Reduction of crew in this type of ocean-going submarine has been reached, amongst other things, by adopting an extensive automation of not only data-handling, sensors and weapons, but also for platform control. Control and surveillance of PLATFORM as well as SEWACO (Sensor, Weapon and Command) systems is centralized in the Central Control Room amidships. The machinery spaces and switchboard room are unmanned.
The Zeeleeuw (2), second of four Walrus (2) class boats. It has the capability to dive to a depth of over 300m. In addition to towed array sonar, it can be equipped with MK48 torpedoes, Sub-Harpoon missiles as well as mines. The small crew size of 52 is in large part due to the high level of automation HNLMS Dolfijn (4) carrying out sonar trials in a Norwegian Fjord (Photo: © Royal Netherlands Navy)
The requirements for increasing the diving depth and reducing the crew led to a requirement for increased reliability, availability and safety (RAS). This was realized by:
- Ample redundancy in all on board systems; - An RAS analysis being carried out, in the same way as is usual in the aircraft industry; - Standardization of components, in particular sensors and electric equipment. - A full scale mock-up of all the machinery spaces and central control room set up amongst others to optimize maintainability; - High shock resistance; - A further decrease of radiated-noise level.
The X-rudder system operates with four independently controlled rudders.
The Walrus (2) class submarine is distinguished for the applied automation:
- Her PLATFORM automation has been increased considerably compared to the Zwaardvis class. The systems included are the steering control for the X-rudder system and forward diving planes, propulsion and power generating systems, operation and surveillance of (auxiliary) machinery systems and batteries and systems for submerged operations. - Her integrated information and presentation system (GIPSY) for the SEWACO systems including a towed passive long range sonar system. The system architecture provides integration of weapons and sensors in GIPSY. The fire control is integrated in the GIPSY functions. In order to provide GIPSY with the information and control of subsystems, all major SEWACO subsystems are interfaced with GIPSY.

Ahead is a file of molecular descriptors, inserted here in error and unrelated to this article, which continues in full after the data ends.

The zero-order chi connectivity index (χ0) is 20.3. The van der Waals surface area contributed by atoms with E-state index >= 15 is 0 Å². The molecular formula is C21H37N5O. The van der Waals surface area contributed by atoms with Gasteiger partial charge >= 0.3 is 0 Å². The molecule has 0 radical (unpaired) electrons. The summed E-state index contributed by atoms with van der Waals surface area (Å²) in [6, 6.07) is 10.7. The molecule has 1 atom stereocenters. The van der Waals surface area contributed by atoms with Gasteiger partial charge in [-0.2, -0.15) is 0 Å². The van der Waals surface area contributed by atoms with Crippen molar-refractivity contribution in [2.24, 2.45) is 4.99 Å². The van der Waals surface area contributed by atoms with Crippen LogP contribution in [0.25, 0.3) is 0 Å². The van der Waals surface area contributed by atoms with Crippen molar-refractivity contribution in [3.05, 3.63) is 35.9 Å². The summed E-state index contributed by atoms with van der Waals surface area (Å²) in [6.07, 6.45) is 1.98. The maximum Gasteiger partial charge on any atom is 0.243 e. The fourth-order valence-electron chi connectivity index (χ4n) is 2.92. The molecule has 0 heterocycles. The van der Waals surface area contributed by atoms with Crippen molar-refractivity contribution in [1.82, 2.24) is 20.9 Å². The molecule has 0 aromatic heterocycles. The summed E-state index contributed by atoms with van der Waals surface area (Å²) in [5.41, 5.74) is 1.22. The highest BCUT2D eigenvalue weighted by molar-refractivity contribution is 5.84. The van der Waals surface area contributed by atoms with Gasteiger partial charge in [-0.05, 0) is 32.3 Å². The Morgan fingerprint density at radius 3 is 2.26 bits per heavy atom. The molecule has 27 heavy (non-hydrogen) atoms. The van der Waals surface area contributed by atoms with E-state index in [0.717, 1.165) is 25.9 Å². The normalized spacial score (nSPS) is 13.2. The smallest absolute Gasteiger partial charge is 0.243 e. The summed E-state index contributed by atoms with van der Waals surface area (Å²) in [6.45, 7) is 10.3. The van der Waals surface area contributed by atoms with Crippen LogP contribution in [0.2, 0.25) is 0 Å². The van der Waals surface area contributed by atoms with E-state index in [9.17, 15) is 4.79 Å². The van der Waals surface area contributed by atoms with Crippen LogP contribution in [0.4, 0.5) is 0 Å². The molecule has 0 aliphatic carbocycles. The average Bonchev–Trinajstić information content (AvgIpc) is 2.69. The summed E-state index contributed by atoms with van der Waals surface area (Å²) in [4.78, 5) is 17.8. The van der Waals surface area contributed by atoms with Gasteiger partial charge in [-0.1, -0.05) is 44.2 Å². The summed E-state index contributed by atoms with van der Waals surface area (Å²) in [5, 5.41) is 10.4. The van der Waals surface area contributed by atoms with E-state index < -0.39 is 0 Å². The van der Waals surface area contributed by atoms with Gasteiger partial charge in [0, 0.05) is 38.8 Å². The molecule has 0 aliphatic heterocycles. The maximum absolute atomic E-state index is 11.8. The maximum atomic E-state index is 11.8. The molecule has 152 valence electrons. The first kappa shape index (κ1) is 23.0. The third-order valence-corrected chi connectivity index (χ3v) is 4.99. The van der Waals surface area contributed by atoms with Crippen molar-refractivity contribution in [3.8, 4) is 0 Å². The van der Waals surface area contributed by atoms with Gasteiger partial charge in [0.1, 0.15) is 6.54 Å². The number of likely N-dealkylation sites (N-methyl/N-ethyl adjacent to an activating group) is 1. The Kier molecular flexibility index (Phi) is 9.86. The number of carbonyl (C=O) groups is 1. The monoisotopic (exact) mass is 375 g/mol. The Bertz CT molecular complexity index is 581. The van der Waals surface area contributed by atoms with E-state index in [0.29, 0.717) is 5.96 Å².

For a reduced crew the availability of trainers ashore is a necessity:
- In order to make maximum use of the advanced SEWACO-system, operators will be trained using an automated information, processing and display system in a specially designed shore based trainer (the GIPSY trainer); - The submarine PLATFORM trainer consists of a replica of the IMCS and the Steering Control System. It is accommodated on a platform with various mobile facilities to simulate as accurately as possible the behaviour of the submarine.
In 1988, the first sea trials started (Zeeleeuw (2) became the first boat after the building process of Walrus (2) was delayed due to fire damage) followed by sea trials of Walrus (2) in 1990, Dolfijn (4) in 1991 and Bruinvis in 1993.
In 1990, the type-of-class SEWACO trials were done on board Zeeleeuw (2).
In a few months time (at the guarantee overhaul of the last boat, the Bruinvis) the Walrus (2) project will come to an end.
Since 1988, the four submarines have been sailing all over their operational areas and beyond. They have visited ports in Europe, the West Indies, USA and Canada and have sailed as far as ports in the Middle East, thus proving that the Walrus (2) class submarine is capable of operating all over the world.
From Naval Forces Special Issue, 1996.